One of the most exciting things about VR is its power to play tricks on the mind. From creating new senses to improving old ones, here are four ways that VR developers are experimenting with human perception.

Impossible Colors

The creator of Graffiti 3D made it possible for you to set different colors for each eye as you paint in three dimensions. This plays a trick on your visual cortex to create the appearance of impossible (or “forbidden”) colors.

For example, if you relax your eyes and let the shapes overlap in the video above, you’ll see the colors blend together while paradoxically remaining separate. You can also see this effect in the image to the right; just let the plus signs overlap to see the color “yellow-blue.” But impossible colors aren’t the only way to explore the divide between left and right eyes.

Retraining Your Eyes

From impossible colors to phantom sensations, how to trick your brain in #VR. Click To TweetFor people with lazy eye and other sight impairments, the world always appears flat. There’s nothing physically wrong with their eyes – their brains are simply ignoring the input from one eye. But since VR gives developers total control over what people see in each eye, it might be possible to retain people’s brains to focus on the input from both eyes. That’s the thinking behind Vivid Vision (formerly known as Diplopia), who are gamifying rehabilitation exercises with the hope of helping millions of people worldwide.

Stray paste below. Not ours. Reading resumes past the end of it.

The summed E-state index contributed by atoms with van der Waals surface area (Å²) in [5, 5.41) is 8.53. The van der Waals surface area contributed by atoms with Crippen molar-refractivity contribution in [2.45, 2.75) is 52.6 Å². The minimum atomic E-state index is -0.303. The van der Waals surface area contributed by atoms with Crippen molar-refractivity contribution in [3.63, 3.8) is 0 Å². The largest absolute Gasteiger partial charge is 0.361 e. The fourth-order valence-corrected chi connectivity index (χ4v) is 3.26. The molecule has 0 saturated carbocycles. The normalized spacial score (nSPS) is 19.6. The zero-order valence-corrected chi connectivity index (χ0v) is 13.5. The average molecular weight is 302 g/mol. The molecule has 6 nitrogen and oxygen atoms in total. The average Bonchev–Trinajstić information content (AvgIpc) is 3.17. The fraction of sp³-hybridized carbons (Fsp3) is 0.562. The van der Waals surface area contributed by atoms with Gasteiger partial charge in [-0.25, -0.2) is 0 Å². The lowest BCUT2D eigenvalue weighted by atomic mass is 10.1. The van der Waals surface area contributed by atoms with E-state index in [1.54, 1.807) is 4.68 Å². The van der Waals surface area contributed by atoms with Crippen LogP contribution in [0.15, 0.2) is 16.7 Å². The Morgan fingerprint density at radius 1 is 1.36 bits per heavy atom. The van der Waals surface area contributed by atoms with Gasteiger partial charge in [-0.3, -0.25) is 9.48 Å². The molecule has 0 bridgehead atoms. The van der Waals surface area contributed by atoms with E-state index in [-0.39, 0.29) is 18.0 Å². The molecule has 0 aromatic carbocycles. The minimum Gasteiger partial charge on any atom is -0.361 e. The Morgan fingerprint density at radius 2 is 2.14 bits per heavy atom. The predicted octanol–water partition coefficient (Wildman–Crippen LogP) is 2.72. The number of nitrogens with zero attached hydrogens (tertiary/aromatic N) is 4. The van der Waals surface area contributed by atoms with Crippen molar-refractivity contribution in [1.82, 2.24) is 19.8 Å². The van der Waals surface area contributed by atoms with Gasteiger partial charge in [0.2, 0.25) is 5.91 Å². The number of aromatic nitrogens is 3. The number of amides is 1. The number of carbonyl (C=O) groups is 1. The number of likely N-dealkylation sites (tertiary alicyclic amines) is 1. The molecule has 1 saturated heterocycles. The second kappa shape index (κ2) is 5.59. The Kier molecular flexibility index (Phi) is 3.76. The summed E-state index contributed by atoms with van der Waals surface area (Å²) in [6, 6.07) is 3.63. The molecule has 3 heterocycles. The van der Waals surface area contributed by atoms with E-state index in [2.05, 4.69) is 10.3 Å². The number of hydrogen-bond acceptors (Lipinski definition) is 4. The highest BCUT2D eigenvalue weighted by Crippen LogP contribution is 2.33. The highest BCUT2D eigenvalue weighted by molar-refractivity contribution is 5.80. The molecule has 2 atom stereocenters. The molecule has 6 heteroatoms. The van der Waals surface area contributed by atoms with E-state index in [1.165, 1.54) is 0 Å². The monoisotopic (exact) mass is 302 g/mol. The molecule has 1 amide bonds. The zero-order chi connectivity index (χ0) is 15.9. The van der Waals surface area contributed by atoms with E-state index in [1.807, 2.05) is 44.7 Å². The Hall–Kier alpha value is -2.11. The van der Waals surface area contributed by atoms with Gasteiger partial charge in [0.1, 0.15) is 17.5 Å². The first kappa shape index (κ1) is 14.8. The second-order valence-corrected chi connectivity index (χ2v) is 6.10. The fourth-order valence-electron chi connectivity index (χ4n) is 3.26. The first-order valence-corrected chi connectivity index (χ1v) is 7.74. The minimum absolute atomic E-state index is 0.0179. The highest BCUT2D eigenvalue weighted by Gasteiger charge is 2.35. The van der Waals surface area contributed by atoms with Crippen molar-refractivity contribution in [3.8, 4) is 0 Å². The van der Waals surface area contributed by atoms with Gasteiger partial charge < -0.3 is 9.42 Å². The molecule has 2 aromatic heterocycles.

Blending Sight and Sound

Fleshbox_monocular1

Isaac Cohen’s Rainbow Membrane is an artistic exploration of synesthesia, the blurring of sight and sound, where you can stroke a virtual texture to create music. The visuals and the music are intimately connected, so that it feels like both senses are connected by a common texture. You can try the demo here for desktop, or download Mozilla’s beta browser to try it in virtual reality.

The Illusion of Touch

Sight and sound can also work together to create the illusion of touch, as we’ve heard from people who tried Plasma Ball and “felt” the electricity in their fingers:

VICE Creators Project reported similarly surreal impressions from Rainbow Membrane:

“The real magic began once I stretched my hands out in front of my face. I realized I could not only touch but feel everything I was seeing, thanks to a combination of the surface’s realistic physics and the sound cues I was hearing…. It seemed like a simple enough concept; foley artists have been fooling the eyes via the ears since The Jazz Singer. But the idea that vision and sound can fool the fingers into feeling is something that has to be felt to be believed.”

Have you ever felt tricked by virtual reality in an unexpected way? What sort of brain hacks would you like to see in future demos?

Yellow-blue example courtesy of Wikimedia Commons

 

Alex is the head writer and blog editor at Leap Motion, where he stands as the final bulwark against bad grammar. Want to share your Leap Motion project? Email acolgan@leapmotion.com or PM leapmotion_alex on Reddit.

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